Two good ideas from Wildmon are that churches will no longer receive “tax credit” and “churches will not be allowed to discuss any political issues.” The email also said that “we will have, or have had, a Muslim president.” It seems that the AFA no longer believes that the current president is a Muslim. And from left field comes the warning that anyone with “any religious affiliation will be forced out of health care.”

AFA’s email comes from the same group that called for kidnapping the children of same-sex couples through a modern-day “Underground Railroad” system. When a man followed this advice and helped a lesbian take her daughter into hiding in South America, AFA recommended that he flee the country to escape U.S. law.

Does Irving Independent School District have an “Islamic bias” in the school curriculum? That was what a chain email claimed. Worried about the backlash of such a possibility, the district asked for a response from the director of Region 10 that administered the state-wide teaching program called CSCOPE, which is put together by the Texas Education Service Center Curriculum Collaborative.The 72-page answer revealed a “Christian bias” in the school. Jan Moberly told the board  that “she hired a ‘very socially and fiscally conservative’ former social studies teacher who ‘watches Glenn Beck on a regular basis’ to seek out any Islamic bias in CSCOPE [the curriculum].” She “asked her to look for anything she would consider the least bit controversial.”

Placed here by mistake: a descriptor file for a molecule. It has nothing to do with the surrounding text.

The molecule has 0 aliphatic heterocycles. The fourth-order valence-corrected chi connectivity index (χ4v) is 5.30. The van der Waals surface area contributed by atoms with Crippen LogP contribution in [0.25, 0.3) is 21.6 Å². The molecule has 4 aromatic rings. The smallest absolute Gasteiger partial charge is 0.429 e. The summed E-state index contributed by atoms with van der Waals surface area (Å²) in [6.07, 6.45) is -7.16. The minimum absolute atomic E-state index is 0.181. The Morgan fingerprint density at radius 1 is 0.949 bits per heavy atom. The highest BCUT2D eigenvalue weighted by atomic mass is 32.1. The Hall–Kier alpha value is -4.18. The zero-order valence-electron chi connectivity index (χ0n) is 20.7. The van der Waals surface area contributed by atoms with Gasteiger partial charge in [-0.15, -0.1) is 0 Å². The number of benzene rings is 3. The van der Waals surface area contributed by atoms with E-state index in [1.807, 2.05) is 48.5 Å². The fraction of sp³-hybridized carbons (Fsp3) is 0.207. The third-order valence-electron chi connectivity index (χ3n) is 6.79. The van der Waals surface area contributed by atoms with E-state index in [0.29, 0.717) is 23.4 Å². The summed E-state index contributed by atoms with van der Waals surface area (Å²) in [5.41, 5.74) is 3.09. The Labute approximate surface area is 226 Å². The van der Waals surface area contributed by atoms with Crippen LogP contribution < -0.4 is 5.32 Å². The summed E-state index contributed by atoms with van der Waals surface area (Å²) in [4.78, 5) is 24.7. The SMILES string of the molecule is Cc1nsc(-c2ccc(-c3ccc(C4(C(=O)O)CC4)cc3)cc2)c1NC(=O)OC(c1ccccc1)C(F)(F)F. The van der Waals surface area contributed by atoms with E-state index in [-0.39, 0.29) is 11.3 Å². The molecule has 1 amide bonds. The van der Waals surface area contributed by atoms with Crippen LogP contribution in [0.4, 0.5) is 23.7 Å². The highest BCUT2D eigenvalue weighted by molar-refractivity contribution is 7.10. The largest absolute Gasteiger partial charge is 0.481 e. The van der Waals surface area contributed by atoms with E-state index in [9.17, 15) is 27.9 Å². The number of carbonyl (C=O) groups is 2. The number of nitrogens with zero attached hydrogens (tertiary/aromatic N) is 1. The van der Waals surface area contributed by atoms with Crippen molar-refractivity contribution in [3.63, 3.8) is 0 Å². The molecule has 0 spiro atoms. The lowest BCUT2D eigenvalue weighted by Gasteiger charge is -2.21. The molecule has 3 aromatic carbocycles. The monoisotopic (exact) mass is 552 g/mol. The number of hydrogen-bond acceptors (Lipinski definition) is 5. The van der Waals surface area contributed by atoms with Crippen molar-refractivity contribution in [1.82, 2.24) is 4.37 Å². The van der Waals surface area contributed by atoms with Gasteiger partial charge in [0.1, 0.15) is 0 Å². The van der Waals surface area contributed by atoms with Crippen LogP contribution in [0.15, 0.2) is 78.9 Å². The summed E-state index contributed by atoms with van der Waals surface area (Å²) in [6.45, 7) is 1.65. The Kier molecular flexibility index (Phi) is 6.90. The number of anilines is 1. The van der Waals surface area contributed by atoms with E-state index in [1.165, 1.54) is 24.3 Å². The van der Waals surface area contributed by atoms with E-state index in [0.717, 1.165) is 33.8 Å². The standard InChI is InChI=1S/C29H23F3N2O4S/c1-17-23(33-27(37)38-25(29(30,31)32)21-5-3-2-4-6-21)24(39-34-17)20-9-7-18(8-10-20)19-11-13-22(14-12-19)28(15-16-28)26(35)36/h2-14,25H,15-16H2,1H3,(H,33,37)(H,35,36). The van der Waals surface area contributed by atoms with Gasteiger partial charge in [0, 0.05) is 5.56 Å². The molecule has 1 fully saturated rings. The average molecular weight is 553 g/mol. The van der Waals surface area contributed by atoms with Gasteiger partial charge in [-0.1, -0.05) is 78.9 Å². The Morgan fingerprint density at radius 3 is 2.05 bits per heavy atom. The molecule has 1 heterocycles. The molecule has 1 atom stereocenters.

The report about the investigation that mentioned “every religious reference in the CSCOPE curriculum, from kindergarten to high school” was not a surprise:

Christianity got twice as much attention in the curriculum as any other religion. Islam was a distant second.

The Red Crescent and Boston Tea Party reference mentioned in the email were nowhere in CSCOPE’s curriculum, although they may have been in the past.

If there was any Islamic bias in CSCOPE it was “bias against radical Islam.”